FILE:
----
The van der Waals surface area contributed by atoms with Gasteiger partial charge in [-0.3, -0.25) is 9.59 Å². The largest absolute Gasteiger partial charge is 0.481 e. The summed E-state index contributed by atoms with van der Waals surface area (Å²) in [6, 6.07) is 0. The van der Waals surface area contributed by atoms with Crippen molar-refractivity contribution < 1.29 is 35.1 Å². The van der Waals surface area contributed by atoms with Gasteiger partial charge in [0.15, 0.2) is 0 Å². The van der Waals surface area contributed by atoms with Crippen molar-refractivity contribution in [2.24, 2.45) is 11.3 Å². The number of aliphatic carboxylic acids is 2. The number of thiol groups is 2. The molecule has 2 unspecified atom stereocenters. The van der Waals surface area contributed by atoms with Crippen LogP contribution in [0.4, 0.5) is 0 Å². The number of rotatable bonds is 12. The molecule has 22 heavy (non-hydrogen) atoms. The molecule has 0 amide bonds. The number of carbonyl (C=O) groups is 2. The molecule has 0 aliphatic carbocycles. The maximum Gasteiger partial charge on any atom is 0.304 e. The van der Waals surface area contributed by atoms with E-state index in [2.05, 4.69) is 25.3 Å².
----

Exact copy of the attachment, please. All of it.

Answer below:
The van der Waals surface area contributed by atoms with Gasteiger partial charge in [-0.3, -0.25) is 9.59 Å². The largest absolute Gasteiger partial charge is 0.481 e. The summed E-state index contributed by atoms with van der Waals surface area (Å²) in [6, 6.07) is 0. The van der Waals surface area contributed by atoms with Crippen molar-refractivity contribution < 1.29 is 35.1 Å². The van der Waals surface area contributed by atoms with Gasteiger partial charge in [0.15, 0.2) is 0 Å². The van der Waals surface area contributed by atoms with Crippen molar-refractivity contribution in [2.24, 2.45) is 11.3 Å². The number of aliphatic carboxylic acids is 2. The number of thiol groups is 2. The molecule has 2 unspecified atom stereocenters. The van der Waals surface area contributed by atoms with Crippen LogP contribution in [0.4, 0.5) is 0 Å². The number of rotatable bonds is 12. The molecule has 22 heavy (non-hydrogen) atoms. The molecule has 0 amide bonds. The number of carbonyl (C=O) groups is 2. The molecule has 0 aliphatic carbocycles. The maximum Gasteiger partial charge on any atom is 0.304 e. The van der Waals surface area contributed by atoms with E-state index in [2.05, 4.69) is 25.3 Å².